Caitlin Davies was born in London in 1964. A prolific writer, she is the author of five novels, five non-fiction books, and several short stories. She has been a journalist for 20 years, and is also a trained English teacher.
After studying American studies at the University of Sussex and English at Clark University in Massachusetts, she moved to Botswana in 1989. There she became a journalist and worked for the country’s first tabloid newspaper, the Voice. Later, as editor of the Okavango Observer, she was arrested for ‘causing fear and alarm’ but she also received a journalist of the year award. Many of her books are set in the Okavango Delta, where she lived for 12 eventful years, including an acclaimed memoir Place of Reeds (2005). After returning to London she wrote education and careers features for the Independent, and has written for most national newspapers.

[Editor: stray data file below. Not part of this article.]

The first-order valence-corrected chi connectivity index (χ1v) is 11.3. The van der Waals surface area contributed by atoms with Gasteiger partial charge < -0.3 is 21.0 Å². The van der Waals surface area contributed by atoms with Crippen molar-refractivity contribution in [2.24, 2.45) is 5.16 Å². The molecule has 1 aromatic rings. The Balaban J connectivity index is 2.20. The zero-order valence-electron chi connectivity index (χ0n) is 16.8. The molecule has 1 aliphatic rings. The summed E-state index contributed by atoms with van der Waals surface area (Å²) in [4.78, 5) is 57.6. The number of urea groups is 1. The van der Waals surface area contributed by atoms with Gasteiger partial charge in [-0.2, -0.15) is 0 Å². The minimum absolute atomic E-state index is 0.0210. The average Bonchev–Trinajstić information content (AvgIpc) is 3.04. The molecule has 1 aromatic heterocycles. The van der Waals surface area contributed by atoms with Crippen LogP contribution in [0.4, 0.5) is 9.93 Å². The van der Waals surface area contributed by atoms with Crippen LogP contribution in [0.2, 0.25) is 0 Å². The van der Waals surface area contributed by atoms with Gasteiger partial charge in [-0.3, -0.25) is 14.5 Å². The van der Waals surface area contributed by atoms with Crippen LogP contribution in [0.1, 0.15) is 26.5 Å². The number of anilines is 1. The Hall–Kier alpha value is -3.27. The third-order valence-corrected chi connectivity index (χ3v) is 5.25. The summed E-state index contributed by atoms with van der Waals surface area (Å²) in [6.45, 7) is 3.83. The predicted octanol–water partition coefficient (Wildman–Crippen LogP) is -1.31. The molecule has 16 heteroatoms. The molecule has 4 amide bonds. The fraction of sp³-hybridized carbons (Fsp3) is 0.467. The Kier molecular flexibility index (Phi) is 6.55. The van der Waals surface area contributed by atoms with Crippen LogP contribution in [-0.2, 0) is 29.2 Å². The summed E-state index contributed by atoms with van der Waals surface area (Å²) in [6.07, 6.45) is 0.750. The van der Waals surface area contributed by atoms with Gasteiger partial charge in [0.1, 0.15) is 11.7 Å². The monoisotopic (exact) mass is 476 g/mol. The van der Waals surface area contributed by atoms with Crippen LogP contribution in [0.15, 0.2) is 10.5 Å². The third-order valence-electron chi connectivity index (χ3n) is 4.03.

Her main interest is historical fiction and the buried lives of women from the past. The Ghost of Lily Painter (2011) is based on the true story of two Edwardian baby farmers, while Family Likeness (2013) concerns the fate of children born to GI fathers. She also writes social histories, such as Downstream: a social history of swimming the River Thames (2015), which unfortunately required her to put on a wetsuit. She frequently runs writing workshops and gives talks at schools, libraries and literary festivals. For her next project she is writing the fictional life story of a ‘champion lady swimmer of the world’.